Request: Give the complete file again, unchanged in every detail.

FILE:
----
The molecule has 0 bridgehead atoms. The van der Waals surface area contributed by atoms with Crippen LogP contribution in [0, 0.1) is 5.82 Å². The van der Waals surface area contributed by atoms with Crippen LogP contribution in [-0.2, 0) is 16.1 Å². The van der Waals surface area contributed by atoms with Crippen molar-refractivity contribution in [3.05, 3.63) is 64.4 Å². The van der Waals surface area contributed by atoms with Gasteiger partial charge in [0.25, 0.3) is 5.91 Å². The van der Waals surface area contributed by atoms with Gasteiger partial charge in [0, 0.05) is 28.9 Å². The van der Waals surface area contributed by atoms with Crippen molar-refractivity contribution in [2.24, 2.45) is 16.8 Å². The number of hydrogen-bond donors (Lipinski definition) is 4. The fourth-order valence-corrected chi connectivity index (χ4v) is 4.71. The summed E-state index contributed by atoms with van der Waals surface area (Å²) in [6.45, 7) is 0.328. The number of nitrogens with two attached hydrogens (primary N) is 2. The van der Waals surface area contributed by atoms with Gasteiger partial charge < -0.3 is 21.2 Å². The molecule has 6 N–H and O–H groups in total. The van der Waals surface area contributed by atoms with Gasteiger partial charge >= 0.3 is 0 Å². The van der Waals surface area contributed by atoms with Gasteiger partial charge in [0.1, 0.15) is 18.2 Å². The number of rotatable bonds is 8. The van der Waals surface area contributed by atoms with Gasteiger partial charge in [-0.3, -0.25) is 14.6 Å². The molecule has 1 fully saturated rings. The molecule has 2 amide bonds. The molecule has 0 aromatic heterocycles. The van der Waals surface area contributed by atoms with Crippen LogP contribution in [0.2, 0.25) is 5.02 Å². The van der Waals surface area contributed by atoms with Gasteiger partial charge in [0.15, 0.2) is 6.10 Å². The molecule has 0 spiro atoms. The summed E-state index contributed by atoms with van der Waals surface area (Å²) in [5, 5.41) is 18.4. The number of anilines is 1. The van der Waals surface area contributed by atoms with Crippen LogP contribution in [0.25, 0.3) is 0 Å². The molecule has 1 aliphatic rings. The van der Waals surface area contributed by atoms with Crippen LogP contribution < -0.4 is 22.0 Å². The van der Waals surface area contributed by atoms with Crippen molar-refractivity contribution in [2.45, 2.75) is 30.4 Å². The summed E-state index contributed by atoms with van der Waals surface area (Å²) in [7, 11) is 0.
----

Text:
The molecule has 0 bridgehead atoms. The van der Waals surface area contributed by atoms with Crippen LogP contribution in [0, 0.1) is 5.82 Å². The van der Waals surface area contributed by atoms with Crippen LogP contribution in [-0.2, 0) is 16.1 Å². The van der Waals surface area contributed by atoms with Crippen molar-refractivity contribution in [3.05, 3.63) is 64.4 Å². The van der Waals surface area contributed by atoms with Gasteiger partial charge in [0.25, 0.3) is 5.91 Å². The van der Waals surface area contributed by atoms with Gasteiger partial charge in [0, 0.05) is 28.9 Å². The van der Waals surface area contributed by atoms with Crippen molar-refractivity contribution in [2.24, 2.45) is 16.8 Å². The number of hydrogen-bond donors (Lipinski definition) is 4. The fourth-order valence-corrected chi connectivity index (χ4v) is 4.71. The summed E-state index contributed by atoms with van der Waals surface area (Å²) in [6.45, 7) is 0.328. The number of nitrogens with two attached hydrogens (primary N) is 2. The van der Waals surface area contributed by atoms with Gasteiger partial charge < -0.3 is 21.2 Å². The molecule has 6 N–H and O–H groups in total. The van der Waals surface area contributed by atoms with Gasteiger partial charge >= 0.3 is 0 Å². The van der Waals surface area contributed by atoms with Gasteiger partial charge in [0.1, 0.15) is 18.2 Å². The number of rotatable bonds is 8. The van der Waals surface area contributed by atoms with Gasteiger partial charge in [-0.3, -0.25) is 14.6 Å². The molecule has 1 fully saturated rings. The molecule has 2 amide bonds. The molecule has 0 aromatic heterocycles. The van der Waals surface area contributed by atoms with Crippen LogP contribution in [0.2, 0.25) is 5.02 Å². The van der Waals surface area contributed by atoms with Gasteiger partial charge in [0.15, 0.2) is 6.10 Å². The molecule has 0 spiro atoms. The summed E-state index contributed by atoms with van der Waals surface area (Å²) in [5, 5.41) is 18.4. The number of anilines is 1. The van der Waals surface area contributed by atoms with Crippen LogP contribution in [0.25, 0.3) is 0 Å². The molecule has 1 aliphatic rings. The van der Waals surface area contributed by atoms with Crippen LogP contribution < -0.4 is 22.0 Å². The van der Waals surface area contributed by atoms with Crippen molar-refractivity contribution in [2.45, 2.75) is 30.4 Å². The summed E-state index contributed by atoms with van der Waals surface area (Å²) in [7, 11) is 0.